Does This Sound Right To You?
As bad as all of this is, it doesn't stop with the visuals. The sound mix to Star Wars is pretty glaring too.
1) Too much bass, sloppy fading and really loud surrounds.
Simply put, the mix is the equivalent of the crushed black levels and oversaturation in the picture: to get it to sound "punchy", the bass has been upped to the point where it sounds unnatural and distracting in some instances, and the surrounds are unusualy loud too. You can also hear the dialogue levels being faded up and down. Listen to the dinner conversation between Luke and his aunt and uncle, for example. As a result of all these factors, the mix simply doesn't sound as good as it should--unlike, say, the 1997 5.1, which sounds even better once you have heard this one.
2) The surround levels have been swapped (corrected on the Blu-ray edition, HDvision note)
While the above may have simply been misguided preference, here we come to the main complaints. In certain areas of the film, the left and right channels have been accidentally reversed in a few shots, which can be very disorienting at times. This is a flagarant error. So, you'll have violins coming at you from the left-rear and right-front, with dialogue and explosions on the right-rear and left-front. I imagine this must be how it would sound while listened to in the spatial warp of a black hole. Well, sound doesn't exist in space, but you get the idea.
3) The music is gone
The music is also frequently dialed down so as to be buried under the sound effects; this is less apparent in the stereo mix but it's noticeable in the 5.1 version. In the worst instances, it is totally gone. Particularly noticeable is the memorable swell during the very first dive towards the Death Star, which now simply isn't there, whether in stereo or Dolby Digital. Like the swapped channels, it looks like they accidentally dropped the music track here.
Empire and Jedi fare better, but they too suffer from louder surrounds and bass-heaviness. The 1997 Laserdisc mixes of all the films remain as the best 5.1 version available.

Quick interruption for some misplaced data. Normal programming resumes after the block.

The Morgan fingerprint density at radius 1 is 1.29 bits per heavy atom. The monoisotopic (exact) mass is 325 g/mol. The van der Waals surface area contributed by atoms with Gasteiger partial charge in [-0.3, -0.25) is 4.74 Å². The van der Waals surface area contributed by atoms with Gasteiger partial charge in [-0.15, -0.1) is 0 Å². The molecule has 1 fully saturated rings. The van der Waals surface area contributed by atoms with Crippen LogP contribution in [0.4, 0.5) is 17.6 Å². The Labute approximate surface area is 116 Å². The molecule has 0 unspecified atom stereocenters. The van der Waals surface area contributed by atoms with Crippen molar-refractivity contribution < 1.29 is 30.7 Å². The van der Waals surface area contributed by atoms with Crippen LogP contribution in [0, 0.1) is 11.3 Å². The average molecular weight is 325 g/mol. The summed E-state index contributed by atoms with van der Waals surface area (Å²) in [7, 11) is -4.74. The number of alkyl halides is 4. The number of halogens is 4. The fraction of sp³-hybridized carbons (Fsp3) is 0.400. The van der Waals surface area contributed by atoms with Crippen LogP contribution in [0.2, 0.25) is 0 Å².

George Lucas personally supervised the colour timing himself from Skywalker Ranch, where it was performed in-house by ILM. The finished color-timing was screened for him for his ultimate approval. From here, the colour-corrected version was given to Lowry Digital Imaging for their dirt-removal, where Lucas again supervised, gave input and then approved of the total, finished product. See this article for further detail. Lucas was very involved in overseeing the picture treatment. The press release by Lucasfilm even extolls the virtues of colour correcting it in-house at ILM with George's involvement to get it exactly the way he wanted.
So what the hell happened? Lucas screened the final master of the films with Rick McCallum as well, and he's also screened them since, such as at his AFI tribute a few years ago. The simple truth may be that Lucas just didn't notice. During this time he had, after all, figured out how to put Hayden Christensen and Jar Jar Binks into Return of the Jedi.
Why didn't anyone say anything? Surely anyone that saw the new films and saw Vader holding a pink lightsaber or the cool blue Blockade Runner hallways knew that serious technical errors had been made.
The DVD set was released in 2004 and viewers started complaining immediately. Lucasfilm then issued a press release saying they were "deliberate artistic choices,". To look at an alternate scenario, when Back to the Future came out on DVD in 2003, Universal cropped it's aspect ratio incorrectly, and so they set up a recall; earlier in the year, Gladiator came to Blu-ray, riddled with DNR, and so an exchange program for a new transfer with all the detail and correct colouring was set up by Sony after enthusiasts complained. The Star Wars trilogy, on the other hand was re-released in 2005 in another boxset that used the exact same transfers. The same transfer then began to appear on TV in a hugely-hyped Spike-TV network deal. Then the exact same transfer began making the rounds on TV in high-definition. Then it was re-released on DVD in 2006, again in the same transfer. It has since been screened at numerous big-ticket venues, including Celebration IV and an AFI screening. Lucas must be very proud of it.
As a result, it's hard to even appreciate the merits that the Special Edition might have. And with the original theatrical versions available only as Laserdisc versions, this really means that there is no good quality official transfer of any of the films, which is pretty sad.
What is more, the Special Edition version here was only scanned from the film negatives at 1080p. This is to be the new digital master for the films, and all of the new ILM work was done from this scan. So, if you ever see the films in theatres again, it will be from 1080 lines of resolution, never mind a 2K scan. But seeing as Lucas shot his second two prequel films in this same resolution, I guess he really doesn't mind, or notice, the quality difference. I would believe that.
Epilogue: Blu-Ray Release